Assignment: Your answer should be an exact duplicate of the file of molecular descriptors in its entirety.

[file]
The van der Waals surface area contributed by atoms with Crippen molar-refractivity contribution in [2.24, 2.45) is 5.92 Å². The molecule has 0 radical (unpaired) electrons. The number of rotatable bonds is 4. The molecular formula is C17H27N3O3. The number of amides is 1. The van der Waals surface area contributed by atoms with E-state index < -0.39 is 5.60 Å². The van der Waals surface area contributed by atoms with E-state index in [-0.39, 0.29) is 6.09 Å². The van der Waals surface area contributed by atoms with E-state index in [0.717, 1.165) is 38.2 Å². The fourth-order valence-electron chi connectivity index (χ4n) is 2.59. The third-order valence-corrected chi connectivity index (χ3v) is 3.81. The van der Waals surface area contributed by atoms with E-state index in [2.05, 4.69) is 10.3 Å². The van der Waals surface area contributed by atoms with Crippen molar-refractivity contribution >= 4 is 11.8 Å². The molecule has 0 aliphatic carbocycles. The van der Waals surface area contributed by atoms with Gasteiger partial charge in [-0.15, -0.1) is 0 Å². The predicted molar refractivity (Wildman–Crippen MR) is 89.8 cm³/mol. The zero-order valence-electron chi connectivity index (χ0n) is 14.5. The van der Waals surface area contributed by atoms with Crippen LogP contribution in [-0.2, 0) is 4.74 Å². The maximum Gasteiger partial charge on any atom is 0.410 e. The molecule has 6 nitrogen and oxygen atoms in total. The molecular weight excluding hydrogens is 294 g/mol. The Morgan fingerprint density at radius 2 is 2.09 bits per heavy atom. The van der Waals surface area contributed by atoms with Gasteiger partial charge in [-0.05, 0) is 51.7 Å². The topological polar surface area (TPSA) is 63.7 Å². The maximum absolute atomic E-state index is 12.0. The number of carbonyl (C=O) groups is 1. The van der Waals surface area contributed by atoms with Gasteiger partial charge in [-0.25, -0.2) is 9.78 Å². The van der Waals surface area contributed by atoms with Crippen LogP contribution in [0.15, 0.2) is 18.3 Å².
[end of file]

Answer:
The van der Waals surface area contributed by atoms with Crippen molar-refractivity contribution in [2.24, 2.45) is 5.92 Å². The molecule has 0 radical (unpaired) electrons. The number of rotatable bonds is 4. The molecular formula is C17H27N3O3. The number of amides is 1. The van der Waals surface area contributed by atoms with E-state index < -0.39 is 5.60 Å². The van der Waals surface area contributed by atoms with E-state index in [-0.39, 0.29) is 6.09 Å². The van der Waals surface area contributed by atoms with E-state index in [0.717, 1.165) is 38.2 Å². The fourth-order valence-electron chi connectivity index (χ4n) is 2.59. The third-order valence-corrected chi connectivity index (χ3v) is 3.81. The van der Waals surface area contributed by atoms with E-state index in [2.05, 4.69) is 10.3 Å². The van der Waals surface area contributed by atoms with Crippen molar-refractivity contribution >= 4 is 11.8 Å². The molecule has 0 aliphatic carbocycles. The van der Waals surface area contributed by atoms with Gasteiger partial charge in [-0.15, -0.1) is 0 Å². The predicted molar refractivity (Wildman–Crippen MR) is 89.8 cm³/mol. The zero-order valence-electron chi connectivity index (χ0n) is 14.5. The van der Waals surface area contributed by atoms with Crippen LogP contribution in [-0.2, 0) is 4.74 Å². The maximum Gasteiger partial charge on any atom is 0.410 e. The molecule has 6 nitrogen and oxygen atoms in total. The molecular weight excluding hydrogens is 294 g/mol. The Morgan fingerprint density at radius 2 is 2.09 bits per heavy atom. The van der Waals surface area contributed by atoms with Gasteiger partial charge in [-0.05, 0) is 51.7 Å². The topological polar surface area (TPSA) is 63.7 Å². The maximum absolute atomic E-state index is 12.0. The number of carbonyl (C=O) groups is 1. The van der Waals surface area contributed by atoms with Gasteiger partial charge in [-0.25, -0.2) is 9.78 Å². The van der Waals surface area contributed by atoms with Crippen LogP contribution in [0.15, 0.2) is 18.3 Å².